Making Thanksgiving Our Own

A Time for Reconnection and Family Traditions.

Some may say it's canceled. Maybe it should be. But when we speak to many people today, what stands out is how Thanksgiving has naturally evolved beyond its origins, and taken on special meaning through unique traditions across families.

Celebrating Abundance

In alignment with the fall harvest season, Thanksgiving is a time to reconnect with loved ones and celebrate what we have to share around a communal meal. There may be traditional turkey and cranberry sauce, parades, turkey trots, breaking wishbones, and for many, football games.

But the general theme of “gratitude” we associate with Thanksgiving also invites us to make this holiday our own, even for those who might be trying their hand at celebrating for the first time. For many families, this time of year on our calendars represents a too-rare opportunity to truly slow down and think about what we are grateful for. Some of us might even draw out these reflections throughout the days of fall.

A Festive Fusion of Traditions

Looking at the many Thanksgiving stories generously shared by our community, it soon became apparent that this is a holiday that inspires many of us to get creative, embrace our roots, and even combine traditions that are unique to one’s family and culture.

For Eddie, Thanksgiving has become a “best of both worlds” blend of both Canadian and Korean traditions.

“When we have meals like Thanksgiving, it'll kind of be half the ‘traditional’ Thanksgiving, like turkey stuffing, potatoes, and we'll also have rice and kimchi and sometimes a stew . . . I think anyone who's probably a minority or has a different background probably does this too. I think that's really beautiful. It's a really fun and homey way to celebrate a rather Canadian holiday or tradition.”

Grace also looks fondly on Thanksgiving celebrations as a mix of cultures — a tradition she hopes to carry on.

“Thanksgiving is always so full with Asian-inspired West Indian foods. And it's just like a huge mismatch of culture. When I come to the dinner table, I try to emulate that for my guests as well.”

For Jenn, Thanksgiving is the favourite holiday in her family, the one that can’t be missed.

“My dad takes all the kids out to a movie so that they stay out of the kitchen (I have the best memories of this as a child, and it has continued with him taking his grandchildren to the movies). When we get home, our job is to set the table. The plates are a mix of my grandmother's, my aunt's mother's, and my parents porcelain dishes. The table decor also includes paper turkey napkin holders that we made with my aunt a decade ago (every year one needs a quick mending) and some turkey salt and pepper shakers that have been around longer than I have! I love that these pieces come back every year to dress our one long table that spills into the living room (no kids table at our house!).”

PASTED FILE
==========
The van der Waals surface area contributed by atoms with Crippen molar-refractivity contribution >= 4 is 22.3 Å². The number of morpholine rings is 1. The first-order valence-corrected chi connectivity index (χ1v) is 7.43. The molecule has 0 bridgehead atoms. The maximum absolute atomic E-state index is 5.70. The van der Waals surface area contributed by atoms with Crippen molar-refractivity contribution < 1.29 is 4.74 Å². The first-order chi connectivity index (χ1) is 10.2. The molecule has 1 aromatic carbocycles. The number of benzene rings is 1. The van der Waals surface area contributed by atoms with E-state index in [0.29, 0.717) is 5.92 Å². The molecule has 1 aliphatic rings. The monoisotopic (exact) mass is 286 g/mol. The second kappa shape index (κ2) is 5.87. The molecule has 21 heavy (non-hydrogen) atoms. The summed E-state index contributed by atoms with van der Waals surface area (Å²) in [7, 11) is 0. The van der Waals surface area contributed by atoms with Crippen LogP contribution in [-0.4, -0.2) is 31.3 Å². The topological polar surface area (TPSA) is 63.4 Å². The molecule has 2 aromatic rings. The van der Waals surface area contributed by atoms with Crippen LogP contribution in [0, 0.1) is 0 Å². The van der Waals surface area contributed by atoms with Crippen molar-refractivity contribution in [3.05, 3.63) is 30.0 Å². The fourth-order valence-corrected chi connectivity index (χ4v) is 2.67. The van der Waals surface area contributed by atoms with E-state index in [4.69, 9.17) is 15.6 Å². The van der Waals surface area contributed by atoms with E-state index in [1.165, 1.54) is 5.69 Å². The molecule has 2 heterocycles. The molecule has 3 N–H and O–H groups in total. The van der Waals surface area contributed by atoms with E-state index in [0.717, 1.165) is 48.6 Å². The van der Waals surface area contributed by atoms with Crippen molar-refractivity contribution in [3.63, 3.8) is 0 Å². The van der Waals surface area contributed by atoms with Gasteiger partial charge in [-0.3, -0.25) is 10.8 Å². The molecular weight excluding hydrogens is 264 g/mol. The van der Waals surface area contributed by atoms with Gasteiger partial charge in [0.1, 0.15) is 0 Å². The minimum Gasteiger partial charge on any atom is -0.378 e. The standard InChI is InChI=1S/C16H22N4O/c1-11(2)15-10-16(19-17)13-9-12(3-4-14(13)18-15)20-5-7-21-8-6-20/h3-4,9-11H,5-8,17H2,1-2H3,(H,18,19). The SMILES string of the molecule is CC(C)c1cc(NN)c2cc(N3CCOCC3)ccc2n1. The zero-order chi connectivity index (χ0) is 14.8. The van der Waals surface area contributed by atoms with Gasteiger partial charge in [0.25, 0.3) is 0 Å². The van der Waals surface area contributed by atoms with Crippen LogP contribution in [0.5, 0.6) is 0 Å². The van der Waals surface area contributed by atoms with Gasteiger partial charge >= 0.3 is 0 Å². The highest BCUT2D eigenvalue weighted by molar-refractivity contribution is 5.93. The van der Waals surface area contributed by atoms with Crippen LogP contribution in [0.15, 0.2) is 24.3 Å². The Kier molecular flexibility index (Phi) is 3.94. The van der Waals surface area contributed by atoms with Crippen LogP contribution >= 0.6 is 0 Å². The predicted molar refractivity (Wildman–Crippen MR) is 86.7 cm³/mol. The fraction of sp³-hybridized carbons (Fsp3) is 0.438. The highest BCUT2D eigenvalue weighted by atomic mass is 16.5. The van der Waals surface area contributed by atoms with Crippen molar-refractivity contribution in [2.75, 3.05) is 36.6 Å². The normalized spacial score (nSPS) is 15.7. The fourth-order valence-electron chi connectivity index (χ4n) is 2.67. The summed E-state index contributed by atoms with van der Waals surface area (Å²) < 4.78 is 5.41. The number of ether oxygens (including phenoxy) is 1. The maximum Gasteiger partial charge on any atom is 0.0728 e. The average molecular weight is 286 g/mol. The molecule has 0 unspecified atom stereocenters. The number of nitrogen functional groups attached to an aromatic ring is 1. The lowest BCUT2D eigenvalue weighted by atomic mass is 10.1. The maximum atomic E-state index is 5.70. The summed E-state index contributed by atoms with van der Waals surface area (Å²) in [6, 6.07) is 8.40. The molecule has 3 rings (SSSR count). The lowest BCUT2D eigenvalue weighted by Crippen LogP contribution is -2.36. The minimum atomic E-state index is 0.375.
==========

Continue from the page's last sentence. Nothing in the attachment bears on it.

Perhaps most beloved of all, is the family’s famous stuffing, a food that has come to represent shared cultural roots and history.

“This Thanksgiving stuffing, after 50 years of evolution, probably has as many thai flavours in it as it does typical New England ingredients. It's a true fusion of all the cultures that have touched our family, and it changes slightly but gets more delicious each year.”

For Emily, this time of year is seen as an opportunity to fuse the many traditions of fall into a single celebratory day.

“Thanksgiving has become a 2-in-1 holiday celebration in my family. Somehow Halloween got thrown into the mix one year when I was a kid, and the tradition has kept going ever since. Before dinner, we’ll split into teams and carve jack-o-lanterns. The designs are kept secret until a big reveal, and you’ll often see people running through the house in search of odd costume props to add. We light candles in the lanterns and sit them in a row outside the dining room window so we can admire them as we share a special meal together. It’s a bit odd to mix these holidays, but I think we’re just so happy to all be gathered under one roof that we want to do it all.”

For Jon, Thanksgiving is about appreciating the bonds that tie us together, and letting loved ones beyond traditional family circles be part of special days.

“A normal family get-together is I'll have aunts and uncles and cousins, and then like a good friend of a cousin who's been coming to family meals for years . . . The thing that feels most normal to me is extending the boundaries, like not just limiting to family. This is a small group of people I share DNA with, but kind of expanding it to people who've been here throughout their entire lives.”

How do you celebrate?

Thanksgiving is a time that holds the most meaning when we can make it our own and cherish the ties that bind us together with family — whatever family might look like for you.

We love how some initiatives, like The Great Thanksgiving Listen, use the spirit of this holiday to encourage people young and old to capture memories with loved ones. We also invite you to spark meaningful conversations around the dinner table this year by exploring our Conversation Tools’ Thanksgiving question pack.

 

What unique traditions make Thanksgiving meaningful for your family?? Share in the comments below!